A third dimension emerged from recent analyses and studies, generally labeled "conflict" and synonyms "stakes" and "motivations", that is, "complication." From Webster's, "Denouement, 1: the final outcome of a main dramatic complication in a literary work".

Aristotle and Freytag explain conflict's stakes risked forces and complication's motivation forces by other labels, and tone, also by other labels. Those labels are contemporary labels for prose writing culture: conflict or stakes, complication or motivation, and tone or attitude. Causation and tension, too, antagonism is a -- or the third dramatic dimension, melds complication, conflict, and tone. Conveniently, a mnemonic acronym derives from Antagonism, Causation, and Tension -- ACT, dramatic action.

Seymour Chatman, Story and Discourse, 1978, details "existents" event, setting, and character, plus, touches around conflict and complication, much detail about narrative point of view mechanics and aesthetics. Wayne Booth, The Rhetoric of Fiction, 1961, plus A Rhetoric of Irony, 1974 -- oh my! -- those above narratology topics and much more, oriented around prose's irony and satire arts. Other writers writing about creative prose writing expression abound.

My critical analysis methodology is a conflation of many and part inspired by years of writing workshop experience, exhaustive study, online and in person. The many include our host Orson Scott Card, L. Rust Hills, Robin Lakoff, a linguist, C.J. Cherryh, Edgar Allan Poe, Vladimir Propp, a folklorist, György Lukács, a critic and historical fiction narratolgist best known as a Western Marxist philosopher at the height of Soviet social-political propaganda, E.M. Forster, several examples from a decade-plus and abundance of narratology study.

No one convenient place or text contains the expansive and ever expanded narratology gamut. Damon Knight's Creating Short Fiction, 1981, somewhat captures broad-brush basics in a more reader-accessible text than the above cited texts.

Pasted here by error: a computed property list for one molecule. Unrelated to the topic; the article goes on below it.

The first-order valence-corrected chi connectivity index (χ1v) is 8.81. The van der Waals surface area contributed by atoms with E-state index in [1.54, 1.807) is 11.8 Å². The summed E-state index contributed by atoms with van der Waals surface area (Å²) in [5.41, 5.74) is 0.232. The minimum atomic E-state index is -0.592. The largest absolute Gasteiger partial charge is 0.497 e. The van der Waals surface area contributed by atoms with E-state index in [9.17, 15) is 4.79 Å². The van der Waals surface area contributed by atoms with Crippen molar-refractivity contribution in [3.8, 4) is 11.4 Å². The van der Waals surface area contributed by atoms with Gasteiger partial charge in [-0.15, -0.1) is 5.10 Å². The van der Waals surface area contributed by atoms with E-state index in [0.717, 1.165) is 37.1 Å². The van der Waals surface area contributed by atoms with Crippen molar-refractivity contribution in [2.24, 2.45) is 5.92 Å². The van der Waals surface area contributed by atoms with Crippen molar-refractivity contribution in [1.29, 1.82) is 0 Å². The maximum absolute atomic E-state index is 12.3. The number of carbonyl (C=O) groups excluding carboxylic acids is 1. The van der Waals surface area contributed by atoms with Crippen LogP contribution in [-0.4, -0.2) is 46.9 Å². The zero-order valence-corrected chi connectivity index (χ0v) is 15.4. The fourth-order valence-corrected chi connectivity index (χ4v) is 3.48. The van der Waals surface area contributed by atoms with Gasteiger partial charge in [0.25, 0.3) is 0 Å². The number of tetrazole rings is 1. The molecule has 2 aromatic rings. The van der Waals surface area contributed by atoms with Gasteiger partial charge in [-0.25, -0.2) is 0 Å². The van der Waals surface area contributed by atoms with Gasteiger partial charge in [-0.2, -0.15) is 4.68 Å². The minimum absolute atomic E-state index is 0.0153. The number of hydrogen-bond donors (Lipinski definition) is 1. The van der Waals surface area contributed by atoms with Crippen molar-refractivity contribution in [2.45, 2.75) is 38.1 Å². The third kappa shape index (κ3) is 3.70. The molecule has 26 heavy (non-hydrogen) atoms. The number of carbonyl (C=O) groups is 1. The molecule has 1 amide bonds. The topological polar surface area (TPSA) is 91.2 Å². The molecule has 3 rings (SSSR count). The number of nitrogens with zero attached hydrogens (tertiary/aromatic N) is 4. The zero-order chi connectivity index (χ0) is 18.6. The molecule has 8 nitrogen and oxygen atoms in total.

The grammar field, a relevant complement to narratology, craft, expression, and appeal, a -- if not the most -- comprehensive text for U.S. composition is The Little, Brown Handbook, 13th edition, 2016. Plus, a comprehensive discussion of rhetoric's mechanics, sciences, and arts at, Silva Rhetoricae, Gideon Burton, updated 2016.

No writer's toolkit is ample, either, without a realization sample of numinous workshop luminaries: "Being a Glossary of Terms Useful in Critiquing Science Fiction," edited by Clarion workshops' David Smith, SFWA hosted, and
"Turkey City Lexicon – A Primer for SF Workshops," Edited by Lewis Shiner, Second Edition by Bruce Sterling, SFWA hosted.

[ August 31, 2018, 09:29 AM: Message edited by: extrinsic ]
Posted by Grumpy old guy (Member # 9922) on :
This opening does not work for me. Unlike your other submission, the opening paragraph in this example seems rambling and irrelevant to the story. To me, this indicates a problem with how the story starts. Specifically: The writer is not certain this is the right place to start the story.

To my mind, the correct place to start the story, despite only having this fragment to work from, would appear to be the two ravens. If done elegantly, this would make the first paragraph redundant and initiate character movement at the earliest possible moment.

As extrinsic says, ravens are regarded as representing both carriers of omens and portents, as well as being sly, devious and tricky. However, in this instance, with the inclusion of a radio, I made an instantaneous connection with Huginn and Murinn, the ravens who brought Odin news from every corner of the earth. If this is intentional, well done. If it isn’t, and the connection to Odin is simply coincidental, I’d consider making that clear early on.

Hope this helps.

Posted by ricco (Member # 10985) on :
Thanks for the run-down, extrinsic. Familiar with some but new resources to explore.
Posted by ricco (Member # 10985) on :
GOG - ravens for omens and portents, yes; just not thinking of Norse mythology. But I'll take it if it works.